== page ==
Book: Unconquered Countries

Cover image

Unconquered Countries: Four Novellas

Author: Geoff Ryman
Publisher: St Martins Pr

The four short novels in this collection celebrate the marvels of Geoff Ryman’s imagination, ranging from the searing dystopia of “O Happy Day!” to the spectacular extrapolations of “A Fall of Angels”. Including the award-winning novella “The Unconquered Country” and two works new to this volume, Unconquered Countries is an assemblage of wonders from a truly fantastic writer.


From his stories in the Hugo Award winning Interzone, via Was, his examination of the reality and fantasy behind The Wizard of Oz, to his bestselling hypertext novel 253, Geoff Ryman has conducted a series of dazzling experiments with the very nature of storytelling. Through this restless innovation, he has constantly explored the gulf between appearance and truth, the way people enact mythologies to fulfil profound inner needs, then become trapped by their own creations.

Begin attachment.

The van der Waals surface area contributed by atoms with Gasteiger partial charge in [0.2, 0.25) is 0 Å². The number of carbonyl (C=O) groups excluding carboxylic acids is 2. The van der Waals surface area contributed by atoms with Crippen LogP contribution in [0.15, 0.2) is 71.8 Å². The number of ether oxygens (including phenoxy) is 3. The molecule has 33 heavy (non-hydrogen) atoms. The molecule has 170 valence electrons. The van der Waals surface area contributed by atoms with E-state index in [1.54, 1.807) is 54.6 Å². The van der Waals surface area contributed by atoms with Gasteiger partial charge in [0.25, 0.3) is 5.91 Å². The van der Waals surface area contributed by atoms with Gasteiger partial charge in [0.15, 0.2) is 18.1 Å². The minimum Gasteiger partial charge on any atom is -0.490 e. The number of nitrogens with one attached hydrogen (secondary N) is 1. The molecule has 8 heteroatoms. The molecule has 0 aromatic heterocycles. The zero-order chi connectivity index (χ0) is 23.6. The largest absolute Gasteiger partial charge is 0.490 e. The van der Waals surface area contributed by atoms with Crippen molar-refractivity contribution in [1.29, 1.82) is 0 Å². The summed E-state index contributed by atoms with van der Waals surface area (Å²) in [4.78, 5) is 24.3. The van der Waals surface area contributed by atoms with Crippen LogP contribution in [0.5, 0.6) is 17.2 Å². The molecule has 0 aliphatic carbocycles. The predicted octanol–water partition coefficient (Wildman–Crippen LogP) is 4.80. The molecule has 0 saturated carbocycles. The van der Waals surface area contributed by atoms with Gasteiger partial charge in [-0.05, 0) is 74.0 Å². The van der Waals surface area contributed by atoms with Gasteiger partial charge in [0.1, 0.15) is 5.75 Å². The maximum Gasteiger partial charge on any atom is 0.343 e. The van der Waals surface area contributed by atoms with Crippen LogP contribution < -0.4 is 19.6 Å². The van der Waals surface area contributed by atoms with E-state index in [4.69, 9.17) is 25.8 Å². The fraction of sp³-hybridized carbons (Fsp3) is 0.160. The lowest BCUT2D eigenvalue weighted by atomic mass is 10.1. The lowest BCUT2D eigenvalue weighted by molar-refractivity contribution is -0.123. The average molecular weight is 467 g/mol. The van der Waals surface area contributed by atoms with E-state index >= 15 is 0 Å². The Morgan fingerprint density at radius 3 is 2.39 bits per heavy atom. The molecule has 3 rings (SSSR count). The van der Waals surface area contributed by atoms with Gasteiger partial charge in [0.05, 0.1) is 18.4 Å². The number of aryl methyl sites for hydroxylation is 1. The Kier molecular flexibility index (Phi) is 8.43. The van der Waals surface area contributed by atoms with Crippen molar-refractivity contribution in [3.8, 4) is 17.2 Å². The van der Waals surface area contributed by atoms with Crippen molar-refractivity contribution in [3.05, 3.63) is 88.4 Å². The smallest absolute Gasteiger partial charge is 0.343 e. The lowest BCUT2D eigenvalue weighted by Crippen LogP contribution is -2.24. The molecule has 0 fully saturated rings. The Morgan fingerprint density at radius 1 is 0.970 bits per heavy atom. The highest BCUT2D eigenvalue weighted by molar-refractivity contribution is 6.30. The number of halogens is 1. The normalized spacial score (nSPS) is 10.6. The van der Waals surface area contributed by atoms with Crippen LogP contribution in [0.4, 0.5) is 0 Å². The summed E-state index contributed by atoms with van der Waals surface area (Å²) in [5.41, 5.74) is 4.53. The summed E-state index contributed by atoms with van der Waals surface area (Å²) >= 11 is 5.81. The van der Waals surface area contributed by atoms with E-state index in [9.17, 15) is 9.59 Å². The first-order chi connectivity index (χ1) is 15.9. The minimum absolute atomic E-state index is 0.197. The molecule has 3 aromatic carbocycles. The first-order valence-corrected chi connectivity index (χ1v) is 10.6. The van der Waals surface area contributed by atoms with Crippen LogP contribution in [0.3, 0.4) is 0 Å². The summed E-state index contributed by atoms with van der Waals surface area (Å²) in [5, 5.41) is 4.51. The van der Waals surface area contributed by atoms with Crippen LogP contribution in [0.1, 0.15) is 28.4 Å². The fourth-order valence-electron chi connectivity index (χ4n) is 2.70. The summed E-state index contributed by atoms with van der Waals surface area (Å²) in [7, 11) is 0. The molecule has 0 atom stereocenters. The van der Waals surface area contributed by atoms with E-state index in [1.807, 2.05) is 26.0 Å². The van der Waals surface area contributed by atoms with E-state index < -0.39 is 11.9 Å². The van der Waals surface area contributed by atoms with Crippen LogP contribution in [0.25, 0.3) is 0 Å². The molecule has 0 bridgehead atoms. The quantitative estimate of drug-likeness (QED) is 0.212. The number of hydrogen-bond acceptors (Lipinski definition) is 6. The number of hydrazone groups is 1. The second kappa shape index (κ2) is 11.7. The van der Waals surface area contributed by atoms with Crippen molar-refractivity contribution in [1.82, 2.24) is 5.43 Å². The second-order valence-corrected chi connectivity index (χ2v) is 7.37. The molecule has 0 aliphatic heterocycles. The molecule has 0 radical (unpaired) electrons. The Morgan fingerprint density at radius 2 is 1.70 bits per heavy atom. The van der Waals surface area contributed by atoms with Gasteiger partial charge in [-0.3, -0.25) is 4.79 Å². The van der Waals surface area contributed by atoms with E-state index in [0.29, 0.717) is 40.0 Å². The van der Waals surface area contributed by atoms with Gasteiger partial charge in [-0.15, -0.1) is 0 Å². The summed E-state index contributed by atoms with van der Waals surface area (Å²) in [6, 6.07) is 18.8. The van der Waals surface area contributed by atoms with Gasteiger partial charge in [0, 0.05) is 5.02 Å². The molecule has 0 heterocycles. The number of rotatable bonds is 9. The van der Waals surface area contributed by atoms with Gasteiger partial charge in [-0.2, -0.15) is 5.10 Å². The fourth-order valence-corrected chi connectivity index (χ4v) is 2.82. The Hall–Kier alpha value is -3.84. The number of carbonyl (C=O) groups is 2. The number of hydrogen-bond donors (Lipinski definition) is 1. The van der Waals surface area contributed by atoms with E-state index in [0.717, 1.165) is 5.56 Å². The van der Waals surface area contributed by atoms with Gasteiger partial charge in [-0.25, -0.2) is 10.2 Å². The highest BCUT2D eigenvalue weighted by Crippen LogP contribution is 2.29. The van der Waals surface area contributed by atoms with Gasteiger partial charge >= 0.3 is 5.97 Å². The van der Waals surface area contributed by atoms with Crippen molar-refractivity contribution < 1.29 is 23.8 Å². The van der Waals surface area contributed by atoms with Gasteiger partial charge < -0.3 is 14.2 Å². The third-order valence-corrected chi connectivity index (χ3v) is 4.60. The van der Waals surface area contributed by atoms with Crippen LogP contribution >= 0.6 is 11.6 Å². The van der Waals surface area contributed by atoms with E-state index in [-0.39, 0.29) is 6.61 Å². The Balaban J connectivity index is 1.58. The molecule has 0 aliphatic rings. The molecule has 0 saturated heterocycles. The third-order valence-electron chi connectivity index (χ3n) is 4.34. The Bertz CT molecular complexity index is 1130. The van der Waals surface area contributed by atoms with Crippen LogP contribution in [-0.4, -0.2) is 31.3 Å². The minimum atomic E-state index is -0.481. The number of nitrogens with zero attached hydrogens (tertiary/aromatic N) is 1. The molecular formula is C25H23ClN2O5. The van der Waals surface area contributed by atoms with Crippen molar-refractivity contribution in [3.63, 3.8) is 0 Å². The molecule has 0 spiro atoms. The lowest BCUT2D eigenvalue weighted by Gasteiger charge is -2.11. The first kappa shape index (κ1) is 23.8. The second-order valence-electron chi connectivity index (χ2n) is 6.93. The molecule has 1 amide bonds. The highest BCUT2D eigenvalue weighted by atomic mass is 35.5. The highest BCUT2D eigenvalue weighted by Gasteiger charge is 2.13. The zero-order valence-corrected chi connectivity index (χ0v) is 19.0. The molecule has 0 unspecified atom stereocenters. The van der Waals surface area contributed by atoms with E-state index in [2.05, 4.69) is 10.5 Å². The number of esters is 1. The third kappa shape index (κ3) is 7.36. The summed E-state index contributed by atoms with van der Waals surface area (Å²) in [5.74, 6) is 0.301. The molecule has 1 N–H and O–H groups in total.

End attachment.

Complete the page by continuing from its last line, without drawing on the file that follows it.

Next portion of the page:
In the previously unpublished “A Fall of Angels”, humanity has reached the stars, created “angels” from former humans, and is engaged in a fantastical quest to refuel the dying stars and so defeat entropy. Rich in ideas and beautifully characterised, “A Fall of Angels” is a fusion of hard science fiction and sense-of-wonder poetry. “Fan” questions the reality behind the virtual images of pop music, taking the concept of silicon-enhanced celebrity to its logical conclusion. The challenging “O Happy Day!” considers what happens when ideology replaces reason: in a death camp for heterosexual men the solution is infinitely worse than the problem. The collection ends with the novella “The Unconquered Country”, Ryman’s allegorical, phantasmagorical response to the horrors of recent Cambodian history. It is a staggering, breathtaking achievement, which rightly won many awards on original publication. Once read, it will never be forgotten. Each story in this book is the product of Geoff Ryman’s remarkable imagination, taken together they make a compelling account of one of the finest writers around. —Gary S. Dalkin

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